If you take prescription medications, make sure to follow the directions carefully. That means taking the medication as prescribed and not skipping doses. It also means not taking more than the recommended dosage.
Some prescription medications can be hard on the liver, especially when taken in high doses or for long periods of time. These include acetaminophen, antibiotics, antidepressants, and more (7). If you’re concerned about how a particular medication might affect your liver, talk to your doctor.
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You can also protect your liver by getting vaccinated against hepatitis A and B. These two viruses are the leading cause of liver disease worldwide (9).
Hepatitis A is transmitted through contaminated food or water. Hepatitis B is transmitted through contact with infected blood or bodily fluids. Both viruses can cause a host of liver problems, including cirrhosis and liver cancer (9).
Hepatitis C is another virus that can damage the liver. It’s transmitted through contact with infected blood, and often leads to chronic hepatitis, cirrhosis, and liver cancer. There is no vaccine for hepatitis C, but there are effective treatments available (9).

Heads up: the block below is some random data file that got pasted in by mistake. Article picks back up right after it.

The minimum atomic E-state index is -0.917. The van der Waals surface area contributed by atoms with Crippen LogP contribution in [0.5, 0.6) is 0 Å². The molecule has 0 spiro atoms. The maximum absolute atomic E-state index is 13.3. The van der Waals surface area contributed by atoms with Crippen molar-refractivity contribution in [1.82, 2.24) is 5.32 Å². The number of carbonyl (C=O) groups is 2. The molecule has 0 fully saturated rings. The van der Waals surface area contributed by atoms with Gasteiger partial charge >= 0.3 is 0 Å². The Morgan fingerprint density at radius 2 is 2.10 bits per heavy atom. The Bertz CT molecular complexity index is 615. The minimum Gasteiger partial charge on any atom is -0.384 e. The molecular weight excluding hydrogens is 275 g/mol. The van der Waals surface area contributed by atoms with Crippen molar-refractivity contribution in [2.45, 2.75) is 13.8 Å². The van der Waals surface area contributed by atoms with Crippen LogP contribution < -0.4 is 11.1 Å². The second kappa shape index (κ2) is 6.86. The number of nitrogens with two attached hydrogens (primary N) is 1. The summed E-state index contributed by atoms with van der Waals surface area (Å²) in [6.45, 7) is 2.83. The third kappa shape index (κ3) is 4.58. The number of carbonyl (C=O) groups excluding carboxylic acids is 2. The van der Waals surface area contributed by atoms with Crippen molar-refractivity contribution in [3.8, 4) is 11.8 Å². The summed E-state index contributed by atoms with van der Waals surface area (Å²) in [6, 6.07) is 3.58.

Aside from vaccines, there are some precautions you can take against all three viruses. These include:
- Practicing good hygiene – This means washing your hands often, especially before you eat.
- Washing fruits and vegetables – This helps to remove any contaminants that might be on them.
- Avoiding sharing needles – This includes needles used for drugs, tattoos, and piercings.
- Avoiding unprotected sex – This means using condoms during sex, and limiting your number of sexual partners.
Approach Supplements With Caution
All supplements, just like medications, end up being processed by the liver. So, it’s important to approach them with caution. Some seemingly harmless supplements such as herbal teas and protein powders can actually put a strain on the liver.
Stick to supplements that have been vetted by an organization like the U.S. Pharmacopeia (USP). And always talk to your doctor before starting any supplement, especially if you have a liver condition.